“There is a worrying degradation of the world environment,” Le Drian said, referring to a host of conflicts and terrorism, but also by implication to the rise of the kind of populism or nationalism that helped elect Trump. “Despite globalization, cooperation has become less easy,” Le Drian said through an interpreter.
Without mentioning Trump by name during his opening remarks, Le Drian lamented an “increasing breakdown of international cooperation” and “withdrawal out of fear or selfishness.”
When asked about the U.S. leader and Macron's meeting with him, Le Drian said France will stress the value of the Iran deal for nuclear nonproliferation and international security. He suggested that France may be open to an extension of nuclear limits on Iran past 2025, one of the main demands of critics of the deal.
“I’ll try to convince President Trump,” that the deal can be rigorously enforced now, Le Drian said. Even if a follow-on deal or other changes are contemplated, “we need to acknowledge the validity of the agreement as it is.”
If Trump moves to pull away from the deal by failing to certify to Congress that Iran is complying, other parties to the deal will carry on, Le Drian said.
“Today there is nothing to allow us to believe it will not be implemented. It's essential,” he said.
The Trump administration has twice certified to Congress that Iran was meeting its end of the landmark 2015 bargain that freezes elements of its nuclear development program that could lead to a bomb in return for the lifting of most international sanctions.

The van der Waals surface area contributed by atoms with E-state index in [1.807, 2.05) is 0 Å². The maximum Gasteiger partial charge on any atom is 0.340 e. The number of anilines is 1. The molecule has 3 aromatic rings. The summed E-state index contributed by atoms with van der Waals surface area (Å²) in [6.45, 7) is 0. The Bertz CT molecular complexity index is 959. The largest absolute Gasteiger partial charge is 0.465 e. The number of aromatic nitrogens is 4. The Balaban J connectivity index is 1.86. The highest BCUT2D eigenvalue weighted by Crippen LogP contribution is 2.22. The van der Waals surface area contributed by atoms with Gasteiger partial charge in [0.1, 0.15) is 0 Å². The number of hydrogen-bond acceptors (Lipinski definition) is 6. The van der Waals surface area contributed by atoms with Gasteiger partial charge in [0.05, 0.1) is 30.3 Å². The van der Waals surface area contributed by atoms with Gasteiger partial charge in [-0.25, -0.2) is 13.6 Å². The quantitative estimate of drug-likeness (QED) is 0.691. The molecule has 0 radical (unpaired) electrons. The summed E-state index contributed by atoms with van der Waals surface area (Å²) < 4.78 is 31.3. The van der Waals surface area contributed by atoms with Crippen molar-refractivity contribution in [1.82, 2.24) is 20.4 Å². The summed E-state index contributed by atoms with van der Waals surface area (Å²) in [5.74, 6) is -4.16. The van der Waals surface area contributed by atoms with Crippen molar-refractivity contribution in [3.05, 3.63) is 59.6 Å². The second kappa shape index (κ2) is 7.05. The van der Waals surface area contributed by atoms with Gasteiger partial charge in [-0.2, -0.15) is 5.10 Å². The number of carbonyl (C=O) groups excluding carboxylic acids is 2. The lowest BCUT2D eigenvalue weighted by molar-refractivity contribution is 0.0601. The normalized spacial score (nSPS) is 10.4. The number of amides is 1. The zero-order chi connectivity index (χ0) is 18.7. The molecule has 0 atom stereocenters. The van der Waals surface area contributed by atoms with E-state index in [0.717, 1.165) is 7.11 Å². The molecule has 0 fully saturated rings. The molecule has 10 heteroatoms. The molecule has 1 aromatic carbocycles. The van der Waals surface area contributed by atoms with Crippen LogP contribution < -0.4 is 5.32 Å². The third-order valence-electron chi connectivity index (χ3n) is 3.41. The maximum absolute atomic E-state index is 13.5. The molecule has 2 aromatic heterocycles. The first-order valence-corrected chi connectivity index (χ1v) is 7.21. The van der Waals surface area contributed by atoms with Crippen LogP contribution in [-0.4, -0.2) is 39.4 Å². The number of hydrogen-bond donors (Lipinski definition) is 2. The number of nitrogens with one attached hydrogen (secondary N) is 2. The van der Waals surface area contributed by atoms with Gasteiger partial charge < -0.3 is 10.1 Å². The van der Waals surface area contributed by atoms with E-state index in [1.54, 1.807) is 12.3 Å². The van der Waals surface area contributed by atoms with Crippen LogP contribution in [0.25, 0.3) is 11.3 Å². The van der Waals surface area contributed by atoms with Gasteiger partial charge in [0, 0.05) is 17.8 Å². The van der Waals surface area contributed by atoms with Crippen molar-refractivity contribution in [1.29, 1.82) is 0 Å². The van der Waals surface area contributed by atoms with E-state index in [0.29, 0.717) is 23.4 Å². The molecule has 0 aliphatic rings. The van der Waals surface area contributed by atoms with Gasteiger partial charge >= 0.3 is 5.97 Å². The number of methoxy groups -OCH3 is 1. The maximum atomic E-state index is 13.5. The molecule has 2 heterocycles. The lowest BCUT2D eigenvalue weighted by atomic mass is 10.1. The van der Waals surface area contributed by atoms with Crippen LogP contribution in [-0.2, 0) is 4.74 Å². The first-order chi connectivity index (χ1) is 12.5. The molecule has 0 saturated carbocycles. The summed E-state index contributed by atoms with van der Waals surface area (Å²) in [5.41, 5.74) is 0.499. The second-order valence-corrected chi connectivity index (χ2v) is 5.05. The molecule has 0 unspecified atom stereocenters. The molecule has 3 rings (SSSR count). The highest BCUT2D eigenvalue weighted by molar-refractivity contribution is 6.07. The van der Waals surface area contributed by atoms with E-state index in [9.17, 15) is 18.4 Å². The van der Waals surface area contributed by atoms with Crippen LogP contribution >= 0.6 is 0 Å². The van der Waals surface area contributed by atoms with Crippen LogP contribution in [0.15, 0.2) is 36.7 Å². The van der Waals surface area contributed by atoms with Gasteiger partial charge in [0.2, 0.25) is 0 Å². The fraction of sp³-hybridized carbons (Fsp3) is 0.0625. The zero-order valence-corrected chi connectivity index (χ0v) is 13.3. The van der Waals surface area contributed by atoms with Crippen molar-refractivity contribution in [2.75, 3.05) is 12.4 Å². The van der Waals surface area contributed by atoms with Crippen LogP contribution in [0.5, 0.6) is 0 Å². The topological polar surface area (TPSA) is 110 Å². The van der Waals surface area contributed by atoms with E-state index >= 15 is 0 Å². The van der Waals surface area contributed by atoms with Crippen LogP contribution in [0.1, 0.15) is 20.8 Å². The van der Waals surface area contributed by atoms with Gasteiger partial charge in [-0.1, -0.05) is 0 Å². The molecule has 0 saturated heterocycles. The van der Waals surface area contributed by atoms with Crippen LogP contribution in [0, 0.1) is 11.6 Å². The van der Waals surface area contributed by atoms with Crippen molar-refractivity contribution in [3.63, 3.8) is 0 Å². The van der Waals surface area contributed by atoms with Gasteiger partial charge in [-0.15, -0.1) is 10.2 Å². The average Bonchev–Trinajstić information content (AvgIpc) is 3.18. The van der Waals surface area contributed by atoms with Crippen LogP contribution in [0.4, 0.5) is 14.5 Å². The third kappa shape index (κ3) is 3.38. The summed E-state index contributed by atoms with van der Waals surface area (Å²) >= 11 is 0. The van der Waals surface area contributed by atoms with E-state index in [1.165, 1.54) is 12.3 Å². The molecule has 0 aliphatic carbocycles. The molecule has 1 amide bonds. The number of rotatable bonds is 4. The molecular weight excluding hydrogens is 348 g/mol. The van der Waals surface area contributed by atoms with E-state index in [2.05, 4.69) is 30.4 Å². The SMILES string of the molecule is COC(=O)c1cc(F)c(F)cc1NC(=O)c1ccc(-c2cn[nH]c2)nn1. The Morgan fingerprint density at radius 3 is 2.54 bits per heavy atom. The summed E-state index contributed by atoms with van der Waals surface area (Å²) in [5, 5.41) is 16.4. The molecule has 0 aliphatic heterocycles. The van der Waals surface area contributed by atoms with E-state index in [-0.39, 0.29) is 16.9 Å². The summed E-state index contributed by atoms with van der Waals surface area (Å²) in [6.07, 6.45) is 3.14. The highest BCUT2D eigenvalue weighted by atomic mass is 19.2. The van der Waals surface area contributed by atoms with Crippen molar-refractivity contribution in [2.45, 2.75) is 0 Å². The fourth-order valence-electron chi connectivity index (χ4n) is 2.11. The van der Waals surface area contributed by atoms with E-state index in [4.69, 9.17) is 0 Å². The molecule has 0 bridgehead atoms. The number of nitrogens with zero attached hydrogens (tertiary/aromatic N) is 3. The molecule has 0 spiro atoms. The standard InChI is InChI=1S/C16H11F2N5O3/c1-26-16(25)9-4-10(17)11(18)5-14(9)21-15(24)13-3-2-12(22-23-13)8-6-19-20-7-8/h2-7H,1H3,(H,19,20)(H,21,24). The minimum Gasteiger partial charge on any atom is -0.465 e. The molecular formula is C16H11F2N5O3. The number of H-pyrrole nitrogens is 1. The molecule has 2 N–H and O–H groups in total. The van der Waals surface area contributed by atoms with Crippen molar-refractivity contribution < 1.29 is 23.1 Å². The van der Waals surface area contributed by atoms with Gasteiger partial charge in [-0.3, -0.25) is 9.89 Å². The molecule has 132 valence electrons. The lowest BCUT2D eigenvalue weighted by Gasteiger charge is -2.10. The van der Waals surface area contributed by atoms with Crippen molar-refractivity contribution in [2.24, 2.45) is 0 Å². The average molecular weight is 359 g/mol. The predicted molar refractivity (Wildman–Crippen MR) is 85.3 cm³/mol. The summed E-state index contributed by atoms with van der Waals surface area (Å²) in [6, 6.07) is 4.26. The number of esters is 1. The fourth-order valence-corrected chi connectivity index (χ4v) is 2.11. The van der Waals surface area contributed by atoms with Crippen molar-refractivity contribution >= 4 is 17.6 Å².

Trump has recently said he does not expect to make the same determination at the next deadline, on Oct. 15, but other U.S. officials have said the decision is not set. A statement that Iran is not complying would set off a congressional review of whether to reimpose some U.S. sanctions, which could sunder the deal.
Earlier Monday, the U.S. administration warned that Washington could leave the deal if it finds that the U.N. nuclear watchdog agency has not been rigorous enough in enforcing it.
Energy Secretary Rick Perry read the warning at a meeting of the International Atomic Energy Agency in Vienna.
Trump, in the message read by Perry, suggested that the United States's continued participation in the deal could depend on International Atomic Energy Agency access to Iranian military sites that Iran has declared off-limits.
“We will not accept a weakly enforced or inadequately monitored deal,” the Associated Press quoted Perry as saying.
Iranian nuclear chief Ali Akbar Salehi urged the agency and its head, Yukiya Amano, to “resist such unacceptable demands,” and said the deal is in danger not from Iranian compliance but from “the American administration's hostile attitude,” the AP reported.
The IAEA has said Iran is complying.
Macron's meeting with Trump comes one day after administration officials failed to clear up confusion over whether Trump may be looking for ways to remain engaged in the Paris climate accord, a nonbinding but historic agreement to limit global carbon emissions.
White House national security adviser H.R. McMaster had said Sunday that the decision to leave the pact was final, although Trump remains open to the potential for a different deal. But Secretary of State Rex Tillerson said Trump might reconsider if the terms of the Paris climate deal were changed now. That is unlikely.
Le Drian said Macron will stress the universal threat of climate change.
“We consider that this agreement needs to be implemented, and it will be,” Le Drian said. “We have heard the declarations made by President Trump and his intention not to respect the agreement, and we can only hope to convince him in the long run.”
Trump said in June that he would begin the three-year process of exiting the compact, which he called unfair to the United States.